Naked Geometry creates naturally inspired designs that meet at the intersection of art, woodworking, and mathematics. With a focus on sacred geometry and natural materials, our work showcases the beauty and truth of our world.
Sacred geometry first inspired the art of James Gyre (A'03) during his time studying painting at Carnegie Mellon University.
He paired those ancient principles with the modern practice of laser cutting at TechShop Pittsburgh.
Gyre embodies the growing Maker movement, and his merging of past and present caught President Obama's eye on a trip to Pittsburgh.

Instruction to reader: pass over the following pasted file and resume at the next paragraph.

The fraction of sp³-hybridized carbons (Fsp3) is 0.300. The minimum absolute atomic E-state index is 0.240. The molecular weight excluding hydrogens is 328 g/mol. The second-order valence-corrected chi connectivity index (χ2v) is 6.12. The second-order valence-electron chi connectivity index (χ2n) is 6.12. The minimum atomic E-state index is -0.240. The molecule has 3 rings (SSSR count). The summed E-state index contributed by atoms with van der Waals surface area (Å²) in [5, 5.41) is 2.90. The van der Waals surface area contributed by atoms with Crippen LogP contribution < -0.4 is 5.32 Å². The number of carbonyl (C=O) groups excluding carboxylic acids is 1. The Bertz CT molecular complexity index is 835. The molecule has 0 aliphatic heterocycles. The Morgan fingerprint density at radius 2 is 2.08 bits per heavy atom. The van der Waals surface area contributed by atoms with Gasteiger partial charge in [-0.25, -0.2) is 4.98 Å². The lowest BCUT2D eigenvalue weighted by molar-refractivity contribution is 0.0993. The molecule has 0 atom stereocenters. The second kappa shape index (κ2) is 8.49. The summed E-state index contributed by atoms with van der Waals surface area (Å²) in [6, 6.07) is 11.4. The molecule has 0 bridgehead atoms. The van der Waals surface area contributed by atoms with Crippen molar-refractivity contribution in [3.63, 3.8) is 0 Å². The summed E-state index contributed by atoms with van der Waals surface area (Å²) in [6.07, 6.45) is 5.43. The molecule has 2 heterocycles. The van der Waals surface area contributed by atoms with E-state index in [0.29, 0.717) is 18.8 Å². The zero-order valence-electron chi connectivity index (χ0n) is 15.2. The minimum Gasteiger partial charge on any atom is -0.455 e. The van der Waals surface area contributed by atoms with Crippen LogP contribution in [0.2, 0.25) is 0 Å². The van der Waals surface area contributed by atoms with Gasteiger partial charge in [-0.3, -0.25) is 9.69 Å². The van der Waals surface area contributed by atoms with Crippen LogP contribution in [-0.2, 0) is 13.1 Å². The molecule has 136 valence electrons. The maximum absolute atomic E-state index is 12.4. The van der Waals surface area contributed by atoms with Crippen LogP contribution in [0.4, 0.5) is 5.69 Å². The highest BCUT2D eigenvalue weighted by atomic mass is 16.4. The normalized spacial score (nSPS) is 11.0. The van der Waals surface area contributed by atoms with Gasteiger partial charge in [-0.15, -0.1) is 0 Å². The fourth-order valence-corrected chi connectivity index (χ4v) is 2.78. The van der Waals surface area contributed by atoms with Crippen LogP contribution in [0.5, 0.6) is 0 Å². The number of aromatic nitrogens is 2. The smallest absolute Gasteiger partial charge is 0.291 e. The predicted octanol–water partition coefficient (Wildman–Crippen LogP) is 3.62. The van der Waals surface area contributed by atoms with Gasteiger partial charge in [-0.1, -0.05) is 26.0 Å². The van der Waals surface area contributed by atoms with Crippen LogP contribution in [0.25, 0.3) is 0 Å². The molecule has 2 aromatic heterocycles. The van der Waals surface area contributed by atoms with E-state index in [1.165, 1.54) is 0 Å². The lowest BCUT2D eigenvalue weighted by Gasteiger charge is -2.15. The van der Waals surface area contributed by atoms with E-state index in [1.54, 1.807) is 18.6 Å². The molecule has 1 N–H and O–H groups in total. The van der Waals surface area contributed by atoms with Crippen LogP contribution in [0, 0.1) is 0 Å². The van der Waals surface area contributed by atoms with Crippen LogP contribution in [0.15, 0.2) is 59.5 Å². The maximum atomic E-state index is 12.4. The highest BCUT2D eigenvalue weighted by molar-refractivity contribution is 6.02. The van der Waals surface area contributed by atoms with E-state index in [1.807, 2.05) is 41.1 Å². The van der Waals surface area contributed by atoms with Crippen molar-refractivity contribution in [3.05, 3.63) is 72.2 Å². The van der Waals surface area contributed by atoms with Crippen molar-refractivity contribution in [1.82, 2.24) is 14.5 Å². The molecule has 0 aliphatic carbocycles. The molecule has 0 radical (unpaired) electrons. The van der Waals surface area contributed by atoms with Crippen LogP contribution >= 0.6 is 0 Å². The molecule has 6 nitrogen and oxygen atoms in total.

Gyre's business, Naked Geometry, is inspired by geometry found in nature. He creates intricate wooden pieces using old-fashioned tooling and Adobe Illustrator, which informs a laser cutter precisely how and where to cut pieces.
"The real makers blow me away. When I look at a 200-year-old metal compass — the fact that someone machined that — that's a maker," Gyre said. "I'm trying to find ways to really combine the new tools with the old crafts."